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Hunting Dogs: To Boot, or Not To Boot?

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December 20, 2010

Hunting Dogs: To Boot, or Not To Boot?

By Chad Love

by Chad Love

To boot or not to boot, that is the question many upland hunters face when running their dogs in areas with high concentrations of vegetation that bites back. Some hunters swear by boots, while other hunters swear at them.

Cactus spines, thorns and burrs can drastically hinder a bird dog's ability to cover ground. On the other hand, it can be a real pain to spend twenty minutes booting up your dog, only to have them throw one in the middle of a hunt.

I'm pheasant and quail hunting the sandhills of southwestern Kansas this week with Ted Gartner, the director of corporate communications for Garmin International. When he's not working, Gartner is a hard-core bird hunter who regularly runs his string of dogs in the burr-infested sandhills of southwest Kansas. I posed the question of booting dogs to Gartner.

"Only when I absolutely have to," he replied. "I kennel my dogs on concrete and that helps toughen their pads, which in turn helps them with the burrs."

And Dr. Dale Rollins, director of the Rolling Plains Quail Research Ranch in Roby, Texas, doesn't boot his dogs at all, preferring instead to let his dogs learn how to avoid cactus patches.

Where I live in northwest Oklahoma sandburrs are the big problem, and in some cases boots may be the only way to continue a hunt if your dog isn't used to dealing with them.

Where do you stand on the boots-versus-no boots issue. Do you use them? Not use them? Manufactured or homemade?

Comments (7)

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from huntnfishnut wrote 3 years 17 weeks ago

I tried to get my lab to wear boots after she cut up her rear leg on ice crust last year... didn't work so well and I returned them quickly. I am pretty sure she would have broke a leg the way she was moving around in them.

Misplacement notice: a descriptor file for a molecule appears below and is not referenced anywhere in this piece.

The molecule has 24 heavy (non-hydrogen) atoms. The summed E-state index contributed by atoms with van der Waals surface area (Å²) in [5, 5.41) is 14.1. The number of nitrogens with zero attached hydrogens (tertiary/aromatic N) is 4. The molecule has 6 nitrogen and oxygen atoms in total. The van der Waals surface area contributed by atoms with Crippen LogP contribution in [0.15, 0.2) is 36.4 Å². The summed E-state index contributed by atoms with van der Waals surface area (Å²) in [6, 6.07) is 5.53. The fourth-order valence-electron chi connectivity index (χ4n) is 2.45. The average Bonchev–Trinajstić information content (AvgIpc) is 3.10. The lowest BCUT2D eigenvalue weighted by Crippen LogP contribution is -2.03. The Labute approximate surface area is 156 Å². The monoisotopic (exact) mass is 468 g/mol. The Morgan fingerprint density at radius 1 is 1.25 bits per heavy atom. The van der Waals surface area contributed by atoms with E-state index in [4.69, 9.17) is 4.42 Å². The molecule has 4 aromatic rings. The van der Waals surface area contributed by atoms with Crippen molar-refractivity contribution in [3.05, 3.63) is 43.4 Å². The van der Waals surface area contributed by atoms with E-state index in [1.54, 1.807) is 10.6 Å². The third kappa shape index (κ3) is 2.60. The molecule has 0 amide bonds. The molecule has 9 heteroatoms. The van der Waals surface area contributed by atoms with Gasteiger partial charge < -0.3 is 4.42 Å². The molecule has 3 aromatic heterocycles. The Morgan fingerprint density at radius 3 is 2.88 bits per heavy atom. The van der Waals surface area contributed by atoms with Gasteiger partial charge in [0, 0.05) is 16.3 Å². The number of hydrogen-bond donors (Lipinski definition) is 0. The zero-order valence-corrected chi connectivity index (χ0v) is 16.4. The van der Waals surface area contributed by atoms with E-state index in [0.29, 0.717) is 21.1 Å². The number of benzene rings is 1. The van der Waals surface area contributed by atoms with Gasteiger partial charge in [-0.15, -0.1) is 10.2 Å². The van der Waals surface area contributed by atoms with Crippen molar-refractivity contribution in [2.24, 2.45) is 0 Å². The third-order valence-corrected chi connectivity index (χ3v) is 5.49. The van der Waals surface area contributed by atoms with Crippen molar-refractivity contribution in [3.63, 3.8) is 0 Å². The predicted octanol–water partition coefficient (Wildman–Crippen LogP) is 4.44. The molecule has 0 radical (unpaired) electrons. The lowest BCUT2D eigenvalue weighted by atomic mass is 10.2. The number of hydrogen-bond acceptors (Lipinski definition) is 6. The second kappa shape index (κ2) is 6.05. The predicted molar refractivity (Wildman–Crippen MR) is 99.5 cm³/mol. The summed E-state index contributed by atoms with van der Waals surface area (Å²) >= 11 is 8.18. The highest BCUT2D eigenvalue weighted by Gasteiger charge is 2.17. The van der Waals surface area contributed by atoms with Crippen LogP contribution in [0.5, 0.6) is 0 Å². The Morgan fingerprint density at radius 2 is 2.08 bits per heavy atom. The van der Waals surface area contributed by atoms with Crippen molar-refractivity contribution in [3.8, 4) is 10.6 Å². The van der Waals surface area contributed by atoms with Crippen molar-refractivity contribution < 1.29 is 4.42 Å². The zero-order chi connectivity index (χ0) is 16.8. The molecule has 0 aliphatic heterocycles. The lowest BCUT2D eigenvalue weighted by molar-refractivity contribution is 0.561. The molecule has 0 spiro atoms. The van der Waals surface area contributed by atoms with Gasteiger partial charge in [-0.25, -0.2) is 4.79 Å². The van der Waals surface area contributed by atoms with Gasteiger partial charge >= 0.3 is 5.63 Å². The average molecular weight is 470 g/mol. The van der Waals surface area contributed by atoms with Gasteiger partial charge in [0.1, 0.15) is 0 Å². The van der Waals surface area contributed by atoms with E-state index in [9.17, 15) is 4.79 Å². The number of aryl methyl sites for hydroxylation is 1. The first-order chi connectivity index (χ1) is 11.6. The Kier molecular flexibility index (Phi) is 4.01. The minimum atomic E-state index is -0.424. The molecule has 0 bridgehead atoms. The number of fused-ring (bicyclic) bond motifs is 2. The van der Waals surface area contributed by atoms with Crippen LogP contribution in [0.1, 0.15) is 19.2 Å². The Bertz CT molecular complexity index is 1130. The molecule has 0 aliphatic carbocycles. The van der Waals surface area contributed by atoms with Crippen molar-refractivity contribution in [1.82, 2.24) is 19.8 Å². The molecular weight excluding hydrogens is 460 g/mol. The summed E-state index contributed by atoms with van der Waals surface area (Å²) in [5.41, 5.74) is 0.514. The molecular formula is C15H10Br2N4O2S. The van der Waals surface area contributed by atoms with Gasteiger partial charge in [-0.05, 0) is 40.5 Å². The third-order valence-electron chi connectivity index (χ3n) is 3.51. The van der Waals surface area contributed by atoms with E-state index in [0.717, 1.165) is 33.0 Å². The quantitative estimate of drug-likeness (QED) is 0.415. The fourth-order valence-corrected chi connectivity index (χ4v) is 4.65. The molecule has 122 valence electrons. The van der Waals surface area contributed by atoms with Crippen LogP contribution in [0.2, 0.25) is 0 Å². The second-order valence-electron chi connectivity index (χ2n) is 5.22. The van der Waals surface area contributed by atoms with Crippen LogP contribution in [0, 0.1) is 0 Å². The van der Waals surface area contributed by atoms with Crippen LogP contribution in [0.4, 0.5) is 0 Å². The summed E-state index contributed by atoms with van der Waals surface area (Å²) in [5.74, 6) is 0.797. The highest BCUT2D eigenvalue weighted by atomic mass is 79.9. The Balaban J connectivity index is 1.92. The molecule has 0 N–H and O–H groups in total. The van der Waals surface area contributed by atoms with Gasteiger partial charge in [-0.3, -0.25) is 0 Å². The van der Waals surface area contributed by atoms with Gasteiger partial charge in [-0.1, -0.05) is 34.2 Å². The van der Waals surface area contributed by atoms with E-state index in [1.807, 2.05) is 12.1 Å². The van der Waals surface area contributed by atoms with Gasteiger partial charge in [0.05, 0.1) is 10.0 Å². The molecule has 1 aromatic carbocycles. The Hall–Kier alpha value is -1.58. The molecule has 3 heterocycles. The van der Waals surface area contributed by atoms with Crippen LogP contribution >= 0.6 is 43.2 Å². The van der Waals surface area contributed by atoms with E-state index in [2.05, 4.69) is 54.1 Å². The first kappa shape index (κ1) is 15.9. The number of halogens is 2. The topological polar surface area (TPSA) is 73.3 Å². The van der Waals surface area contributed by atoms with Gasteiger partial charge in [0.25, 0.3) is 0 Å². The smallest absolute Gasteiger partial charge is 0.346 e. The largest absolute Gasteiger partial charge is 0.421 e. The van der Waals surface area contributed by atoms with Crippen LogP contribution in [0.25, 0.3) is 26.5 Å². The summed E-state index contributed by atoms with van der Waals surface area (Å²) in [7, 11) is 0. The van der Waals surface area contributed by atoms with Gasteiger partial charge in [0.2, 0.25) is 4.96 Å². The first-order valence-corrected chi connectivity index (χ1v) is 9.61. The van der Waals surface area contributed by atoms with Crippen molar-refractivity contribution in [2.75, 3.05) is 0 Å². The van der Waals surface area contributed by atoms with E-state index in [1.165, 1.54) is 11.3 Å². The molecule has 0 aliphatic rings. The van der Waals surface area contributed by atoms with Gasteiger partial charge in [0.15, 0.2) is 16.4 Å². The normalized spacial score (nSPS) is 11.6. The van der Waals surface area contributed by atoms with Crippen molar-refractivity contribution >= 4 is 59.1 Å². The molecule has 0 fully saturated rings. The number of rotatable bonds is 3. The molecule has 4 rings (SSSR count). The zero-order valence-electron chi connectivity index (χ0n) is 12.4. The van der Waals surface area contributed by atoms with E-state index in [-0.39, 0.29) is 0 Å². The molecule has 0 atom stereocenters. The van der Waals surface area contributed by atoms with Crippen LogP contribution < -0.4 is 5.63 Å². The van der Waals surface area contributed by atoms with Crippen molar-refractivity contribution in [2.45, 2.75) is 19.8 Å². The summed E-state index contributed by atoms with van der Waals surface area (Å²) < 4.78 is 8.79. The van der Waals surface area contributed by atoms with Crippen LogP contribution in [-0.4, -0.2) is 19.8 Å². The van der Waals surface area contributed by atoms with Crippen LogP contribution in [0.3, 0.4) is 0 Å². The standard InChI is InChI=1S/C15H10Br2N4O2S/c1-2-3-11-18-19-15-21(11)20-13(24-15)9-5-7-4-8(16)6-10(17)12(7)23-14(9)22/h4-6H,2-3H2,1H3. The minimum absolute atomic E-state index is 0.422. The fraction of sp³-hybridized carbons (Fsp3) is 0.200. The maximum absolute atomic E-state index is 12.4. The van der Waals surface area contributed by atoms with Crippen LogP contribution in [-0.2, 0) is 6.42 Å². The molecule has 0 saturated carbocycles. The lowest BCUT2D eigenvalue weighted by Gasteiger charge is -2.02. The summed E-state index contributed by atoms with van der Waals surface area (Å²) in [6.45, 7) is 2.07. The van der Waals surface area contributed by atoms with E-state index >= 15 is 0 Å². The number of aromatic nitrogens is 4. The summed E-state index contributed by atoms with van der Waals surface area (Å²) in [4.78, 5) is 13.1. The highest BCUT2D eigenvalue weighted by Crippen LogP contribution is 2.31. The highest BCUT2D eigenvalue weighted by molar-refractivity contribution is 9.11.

0 Good Comment? | | Report
from hughes842 wrote 3 years 17 weeks ago

We have sandburs bad where we hunt, and I feel it's a must to boot you dogs. The secret is knowing the proper way to tape the boots on. I personally like the Lewis dog boot best, and have used them on both German Shorthairs and Brittanys with great success. Bottom line, if you hunt YOUR dog in sandburs without boots, you need to hunt BAREFOOTED!

+1 Good Comment? | | Report
from Charlie Nichols wrote 3 years 17 weeks ago

Boots are a real pain but I got a set for my wife's dog, a young female Brittany this year. The reason I got the boots was she deeply cut her cartoid pad on the right foot on a piece of old sheet metal the day before grouse season opened. When you have put that much time into training and then have something like that occur it makes you sick. Fortunately she healed up in 15 days and we were out and about. We got the boots from Lion Country Supply that are orange so if she losses one we might be able to find it (hopefully). My first Brittany severed his dew claw on crusted snow, back before anyone had ever thought of dog boots. That was expensive to say the least at an emergency vet hospital. These boots will only be used in cornstalk fields or crusted ice and I will stay away from old barns with sheet metal roofing on the ground.

0 Good Comment? | | Report
from jamesti wrote 3 years 17 weeks ago

i never thought of it until last year when Chaos cut his pad on something the second week of duck season. he was out the rest of the year and i was out over a grand but he's worth it. i just don't think he will wear them.

+2 Good Comment? | | Report
from bbainbridge wrote 3 years 17 weeks ago